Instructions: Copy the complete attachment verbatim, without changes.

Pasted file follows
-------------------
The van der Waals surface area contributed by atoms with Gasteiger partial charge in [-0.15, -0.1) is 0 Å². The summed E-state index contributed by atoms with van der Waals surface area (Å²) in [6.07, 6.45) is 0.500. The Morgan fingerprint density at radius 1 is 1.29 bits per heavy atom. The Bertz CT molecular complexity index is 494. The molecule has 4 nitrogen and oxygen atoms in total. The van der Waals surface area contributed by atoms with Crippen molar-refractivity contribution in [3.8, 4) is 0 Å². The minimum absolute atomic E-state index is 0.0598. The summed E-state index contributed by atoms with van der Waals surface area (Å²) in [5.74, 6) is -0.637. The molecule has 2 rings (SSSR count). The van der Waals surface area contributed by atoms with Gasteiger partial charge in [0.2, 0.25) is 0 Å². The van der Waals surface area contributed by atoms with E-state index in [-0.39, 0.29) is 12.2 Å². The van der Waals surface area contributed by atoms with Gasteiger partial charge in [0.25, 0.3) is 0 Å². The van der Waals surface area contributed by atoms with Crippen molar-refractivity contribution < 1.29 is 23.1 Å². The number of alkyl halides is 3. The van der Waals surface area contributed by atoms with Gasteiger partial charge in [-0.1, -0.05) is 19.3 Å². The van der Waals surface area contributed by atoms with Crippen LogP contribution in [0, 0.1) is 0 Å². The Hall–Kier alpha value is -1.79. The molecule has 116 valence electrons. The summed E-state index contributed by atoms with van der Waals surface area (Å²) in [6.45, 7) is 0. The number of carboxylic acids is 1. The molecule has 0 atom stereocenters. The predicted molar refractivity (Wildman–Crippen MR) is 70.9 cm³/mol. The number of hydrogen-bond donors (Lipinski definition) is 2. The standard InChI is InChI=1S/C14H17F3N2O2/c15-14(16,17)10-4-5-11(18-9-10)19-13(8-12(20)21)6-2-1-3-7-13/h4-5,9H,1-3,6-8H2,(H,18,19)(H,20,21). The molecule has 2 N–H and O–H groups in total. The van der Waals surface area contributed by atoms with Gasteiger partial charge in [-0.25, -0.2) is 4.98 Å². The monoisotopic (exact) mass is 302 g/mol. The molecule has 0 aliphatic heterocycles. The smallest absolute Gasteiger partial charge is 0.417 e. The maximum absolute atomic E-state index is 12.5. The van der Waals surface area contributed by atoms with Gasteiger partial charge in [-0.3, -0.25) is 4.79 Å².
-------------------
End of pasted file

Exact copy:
The van der Waals surface area contributed by atoms with Gasteiger partial charge in [-0.15, -0.1) is 0 Å². The summed E-state index contributed by atoms with van der Waals surface area (Å²) in [6.07, 6.45) is 0.500. The Morgan fingerprint density at radius 1 is 1.29 bits per heavy atom. The Bertz CT molecular complexity index is 494. The molecule has 4 nitrogen and oxygen atoms in total. The van der Waals surface area contributed by atoms with Crippen molar-refractivity contribution in [3.8, 4) is 0 Å². The minimum absolute atomic E-state index is 0.0598. The summed E-state index contributed by atoms with van der Waals surface area (Å²) in [5.74, 6) is -0.637. The molecule has 2 rings (SSSR count). The van der Waals surface area contributed by atoms with Gasteiger partial charge in [0.2, 0.25) is 0 Å². The van der Waals surface area contributed by atoms with E-state index in [-0.39, 0.29) is 12.2 Å². The van der Waals surface area contributed by atoms with Gasteiger partial charge in [0.25, 0.3) is 0 Å². The van der Waals surface area contributed by atoms with Crippen molar-refractivity contribution < 1.29 is 23.1 Å². The number of alkyl halides is 3. The van der Waals surface area contributed by atoms with Gasteiger partial charge in [-0.1, -0.05) is 19.3 Å². The van der Waals surface area contributed by atoms with Crippen LogP contribution in [0, 0.1) is 0 Å². The Hall–Kier alpha value is -1.79. The molecule has 116 valence electrons. The summed E-state index contributed by atoms with van der Waals surface area (Å²) in [6.45, 7) is 0. The number of carboxylic acids is 1. The molecule has 0 atom stereocenters. The predicted molar refractivity (Wildman–Crippen MR) is 70.9 cm³/mol. The number of hydrogen-bond donors (Lipinski definition) is 2. The standard InChI is InChI=1S/C14H17F3N2O2/c15-14(16,17)10-4-5-11(18-9-10)19-13(8-12(20)21)6-2-1-3-7-13/h4-5,9H,1-3,6-8H2,(H,18,19)(H,20,21). The molecule has 2 N–H and O–H groups in total. The van der Waals surface area contributed by atoms with Gasteiger partial charge in [-0.25, -0.2) is 4.98 Å². The monoisotopic (exact) mass is 302 g/mol. The molecule has 0 aliphatic heterocycles. The smallest absolute Gasteiger partial charge is 0.417 e. The maximum absolute atomic E-state index is 12.5. The van der Waals surface area contributed by atoms with Gasteiger partial charge in [-0.3, -0.25) is 4.79 Å².